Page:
Widespread mobile phone use is driving cyberbullying

Harassment via electronic means is on the rise and has gone up during the pandemic, according to latest b-resol survey

One harmful effect of the spread of mobile phones among the young is the emergence of new ways of harassing each other, often from the anonymity that mobile devices make possible. Cyberbullying, as it has come to be known, is a problem that affects a high percentage of young people, including children, and is replacing conventional bullying.

The latest b-resol review, compiled in the last school year by the BCN Resol start-up, surveyed more than 3,200 secondary school pupils and found that 1.7% admitted to being victims of cyberbullying, while 3.6% reported being victims of conventional bullying. Prior to the pandemic, the percentage of young people who said they had experienced cyberbullying was 1.1%, which suggests that the lockdowns and the change of routines associated with coronavirus have made this harmful behaviour worse.

The co-founder and general manager of BCN Resol, Josep Fígols, explains that cyberbullying is not only growing but “becoming more sophisticated”. “Unlike conventional bullying,” he explains, “it’s more repetitive, there’s no time limit: it’s 24/7.” And Fígols points out another problem: “The lack of training adults have in the digital world and the fact that the role models that many young people have are people of the same age.” The third b-resol review also concludes that one in four pupils admits to having witnessed a case of bullying or cyberbullying in the past year, and almost half say they have done so during their entire school life.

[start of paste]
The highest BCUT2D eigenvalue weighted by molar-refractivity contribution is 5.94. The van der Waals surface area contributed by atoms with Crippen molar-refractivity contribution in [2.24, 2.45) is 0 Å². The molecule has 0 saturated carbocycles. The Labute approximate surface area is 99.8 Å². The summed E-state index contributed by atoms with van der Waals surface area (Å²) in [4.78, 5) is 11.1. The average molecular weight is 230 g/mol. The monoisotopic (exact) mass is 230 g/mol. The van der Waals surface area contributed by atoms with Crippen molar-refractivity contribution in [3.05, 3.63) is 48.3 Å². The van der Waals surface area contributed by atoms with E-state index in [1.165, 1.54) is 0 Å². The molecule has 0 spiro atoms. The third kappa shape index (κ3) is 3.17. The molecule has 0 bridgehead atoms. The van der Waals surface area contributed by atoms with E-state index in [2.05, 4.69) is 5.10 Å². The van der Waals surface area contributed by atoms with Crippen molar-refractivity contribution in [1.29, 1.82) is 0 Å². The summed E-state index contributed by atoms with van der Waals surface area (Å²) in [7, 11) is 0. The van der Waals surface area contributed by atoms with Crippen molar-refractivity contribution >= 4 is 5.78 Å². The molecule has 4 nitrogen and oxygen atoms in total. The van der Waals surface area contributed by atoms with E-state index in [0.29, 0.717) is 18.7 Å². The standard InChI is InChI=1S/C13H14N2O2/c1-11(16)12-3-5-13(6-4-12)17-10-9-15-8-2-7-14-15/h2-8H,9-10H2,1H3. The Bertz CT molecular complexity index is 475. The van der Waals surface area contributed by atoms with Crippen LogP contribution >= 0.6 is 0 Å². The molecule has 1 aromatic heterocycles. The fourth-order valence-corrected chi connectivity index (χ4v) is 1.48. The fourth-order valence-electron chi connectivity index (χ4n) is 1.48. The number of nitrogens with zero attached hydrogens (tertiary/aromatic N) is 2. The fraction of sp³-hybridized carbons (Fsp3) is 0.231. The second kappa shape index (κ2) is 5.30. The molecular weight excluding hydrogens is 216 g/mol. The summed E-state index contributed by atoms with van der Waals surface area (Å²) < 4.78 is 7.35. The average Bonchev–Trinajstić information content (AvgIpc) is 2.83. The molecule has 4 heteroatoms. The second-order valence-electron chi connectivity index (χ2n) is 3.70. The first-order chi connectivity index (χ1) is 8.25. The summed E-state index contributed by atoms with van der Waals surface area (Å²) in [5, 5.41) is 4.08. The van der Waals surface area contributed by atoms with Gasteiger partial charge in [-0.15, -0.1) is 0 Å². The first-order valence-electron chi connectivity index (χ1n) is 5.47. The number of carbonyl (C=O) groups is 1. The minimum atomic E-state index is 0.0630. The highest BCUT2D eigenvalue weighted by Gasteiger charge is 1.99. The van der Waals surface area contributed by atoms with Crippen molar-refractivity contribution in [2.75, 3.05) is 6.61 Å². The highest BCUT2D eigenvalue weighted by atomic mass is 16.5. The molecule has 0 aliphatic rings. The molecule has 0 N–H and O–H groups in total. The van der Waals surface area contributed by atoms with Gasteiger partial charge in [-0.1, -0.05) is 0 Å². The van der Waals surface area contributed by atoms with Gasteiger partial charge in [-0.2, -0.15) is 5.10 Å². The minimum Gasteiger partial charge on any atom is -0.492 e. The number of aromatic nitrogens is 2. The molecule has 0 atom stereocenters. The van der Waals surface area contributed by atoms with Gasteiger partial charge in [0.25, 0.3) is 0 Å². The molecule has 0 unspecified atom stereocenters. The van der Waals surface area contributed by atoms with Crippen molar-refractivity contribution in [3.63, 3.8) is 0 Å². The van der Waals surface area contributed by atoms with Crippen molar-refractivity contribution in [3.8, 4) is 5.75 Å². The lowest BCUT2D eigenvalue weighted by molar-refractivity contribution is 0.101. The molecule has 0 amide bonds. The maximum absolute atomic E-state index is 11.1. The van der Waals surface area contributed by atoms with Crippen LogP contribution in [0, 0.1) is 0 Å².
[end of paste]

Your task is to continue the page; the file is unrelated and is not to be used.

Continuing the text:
However, it is worth mentioning that the figures provided by this survey refer to schools running prevention and immediate action programmes designed by BCN Resol, which includes the use of a mobile app to notify when an attack is detected. Other studies show higher figures for cyberbullying. The Anar Foundation, which helps children and teenagers at risk, finds that 36.5% of bullying cases are carried out through a device over the age of 13, and that 70% of cyberbullying victims are girls. Unicef, meanwhile, estimates that two out of ten teenagers are victims of cyberbullying, and Unesco data say that cyberbullying affected one in ten adolescents in 2019.

While the figures are worrying, Fígols points to another problem affecting young people that is even more alarming: eating disorders. Some 9.3% of respondents in the latest b-resol survey said they had experienced an episode of anorexia or bulimia in the past year, a 50% increase over the figure for previous year, with 90% of those affected being girls.

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